Vox reports that the concept of birthright citizenship in the United States is under attack again. But in some quarters, it has been under attack since it was codified in the Constitution with the Fourteenth Amendment in 1868.

Birthright citizenship, or jus soli (“right of soil”), means that a person is a citizen of the nation they are born in even if their parents are not. In the United States, the first sentence of the first section of the Fourteenth Amendment is known as the Citizenship Clause. It seems straightforward enough: “All persons born or naturalized in the United States, and subject to the jurisdiction thereof, are citizens of the United States and of the State wherein they reside.”

This was written after both the Supreme Court’s infamous Dred Scott decision of 1857—which found that “persons of African descent” were not and could not be citizens, even if they were free—and the Emancipation Proclamation issued in 1861. In one broad Constitutional sweep, the Fourteenth Amendment defined those born in the United States, including ex-slaves and children of immigrants, as citizens.

The first challengers to the Fourteenth Amendment were the defeated states of the Confederacy. The white supremacy underlying the slave economy did not consider persons of African descent citizens, or even fully human. Virginia, North Carolina, South Carolina, Georgia, and Louisiana all rejected the Amendment between 1866 and 1867. However, to gain entry back into the Union, these states were essentially forced to ratify the amendment. Most came back and approved the amendment by 1868, meeting the 3/4ths-of-the-states requirement for amendments to be ratified. Maryland, which remained in the Union during the Civil War, held out on ratifying the amendment until 1959.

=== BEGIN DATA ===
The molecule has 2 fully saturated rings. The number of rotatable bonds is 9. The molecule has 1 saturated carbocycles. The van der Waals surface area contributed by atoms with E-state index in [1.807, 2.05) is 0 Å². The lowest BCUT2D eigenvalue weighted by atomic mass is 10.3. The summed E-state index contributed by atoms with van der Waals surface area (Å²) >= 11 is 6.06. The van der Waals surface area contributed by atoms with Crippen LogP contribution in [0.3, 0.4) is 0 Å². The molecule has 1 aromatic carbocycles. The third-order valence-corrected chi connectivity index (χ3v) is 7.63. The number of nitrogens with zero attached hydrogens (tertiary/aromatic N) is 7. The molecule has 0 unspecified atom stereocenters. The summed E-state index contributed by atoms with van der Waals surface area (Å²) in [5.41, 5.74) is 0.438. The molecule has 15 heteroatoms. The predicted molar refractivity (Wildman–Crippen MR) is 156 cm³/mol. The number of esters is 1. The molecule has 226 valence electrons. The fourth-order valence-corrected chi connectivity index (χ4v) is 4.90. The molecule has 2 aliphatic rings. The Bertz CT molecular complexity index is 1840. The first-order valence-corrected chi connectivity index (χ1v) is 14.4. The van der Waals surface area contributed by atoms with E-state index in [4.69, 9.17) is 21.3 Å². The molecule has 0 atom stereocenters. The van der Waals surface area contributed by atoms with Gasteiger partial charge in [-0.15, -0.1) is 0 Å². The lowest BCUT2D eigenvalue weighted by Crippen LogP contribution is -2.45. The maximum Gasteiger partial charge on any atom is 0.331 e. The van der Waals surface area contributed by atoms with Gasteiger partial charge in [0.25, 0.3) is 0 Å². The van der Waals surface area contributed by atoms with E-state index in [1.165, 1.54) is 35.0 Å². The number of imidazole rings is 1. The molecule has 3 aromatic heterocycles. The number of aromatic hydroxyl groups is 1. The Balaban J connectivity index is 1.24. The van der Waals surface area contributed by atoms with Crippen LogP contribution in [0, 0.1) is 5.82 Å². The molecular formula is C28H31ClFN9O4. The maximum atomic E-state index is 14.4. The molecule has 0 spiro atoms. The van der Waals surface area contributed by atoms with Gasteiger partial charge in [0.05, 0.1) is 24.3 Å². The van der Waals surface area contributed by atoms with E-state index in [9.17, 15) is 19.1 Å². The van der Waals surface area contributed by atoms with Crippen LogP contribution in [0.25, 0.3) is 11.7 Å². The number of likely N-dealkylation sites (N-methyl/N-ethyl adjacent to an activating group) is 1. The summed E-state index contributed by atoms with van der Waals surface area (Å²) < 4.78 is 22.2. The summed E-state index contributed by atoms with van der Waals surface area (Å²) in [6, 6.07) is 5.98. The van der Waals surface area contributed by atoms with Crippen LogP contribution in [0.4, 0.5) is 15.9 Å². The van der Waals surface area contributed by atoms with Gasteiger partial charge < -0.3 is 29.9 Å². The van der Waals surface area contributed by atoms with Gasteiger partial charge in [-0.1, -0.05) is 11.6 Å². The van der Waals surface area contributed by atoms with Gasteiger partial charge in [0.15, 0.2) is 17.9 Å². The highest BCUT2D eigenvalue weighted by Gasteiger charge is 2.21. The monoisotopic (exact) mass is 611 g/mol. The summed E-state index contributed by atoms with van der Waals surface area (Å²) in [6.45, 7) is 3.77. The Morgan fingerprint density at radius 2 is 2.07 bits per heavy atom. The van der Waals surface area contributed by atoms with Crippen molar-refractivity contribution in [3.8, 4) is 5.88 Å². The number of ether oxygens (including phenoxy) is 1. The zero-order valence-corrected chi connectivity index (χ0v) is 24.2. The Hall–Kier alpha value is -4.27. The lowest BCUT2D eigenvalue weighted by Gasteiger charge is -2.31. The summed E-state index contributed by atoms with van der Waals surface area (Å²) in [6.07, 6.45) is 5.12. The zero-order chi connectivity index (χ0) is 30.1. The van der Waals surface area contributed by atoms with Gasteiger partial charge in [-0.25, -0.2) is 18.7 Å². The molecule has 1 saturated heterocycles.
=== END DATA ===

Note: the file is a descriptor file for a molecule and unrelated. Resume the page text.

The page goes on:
Antipathy to birthright citizenship simmered on the nativist fringes of politics. Flash-forward to the mid-1990s, when several Republican members of Congress rallied around Republican California Governor Pete Wilson and proposed to amend the constitution to prevent American-born children of undocumented aliens from receiving citizenship as a birthright. This unsigned Note in the Harvard Law Review argued strongly against such an amendment because if would have created conditions that conflicted with one of the bedrock “foundations upon which American society is built—the principle of equality before the law.” This principal “demands that certain children not be treated differently from other children solely on account of the actions or status of their parents.” The amendment went nowhere, although the sentiment behind it obviously remained.

In 2011, Republican House of Representative members again raised the issue. The American Bar Association’s House of Delegates resolved that year to reject such efforts to change the Fourteenth Amendment’s Citizenship Clause: “Efforts to restrict the right of citizenship under the citizenship clause of the 14th Amendment… are a significant threat to the civil rights of Latinas and Latinos in the United States, including their right to participate fully in the United States legal system.”

The Fourteenth Amendment has survived its various challengers thus far, and turns one hundred and fifty this year.



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Harvard Law Review, Vol. 107, No. 5 (Mar., 1994), pp. 1026-1043
The Harvard Law Review Association
ABA Journal, Vol. 97, No. 9 (SEPTEMBER 2011), pp. 60-61
American Bar Association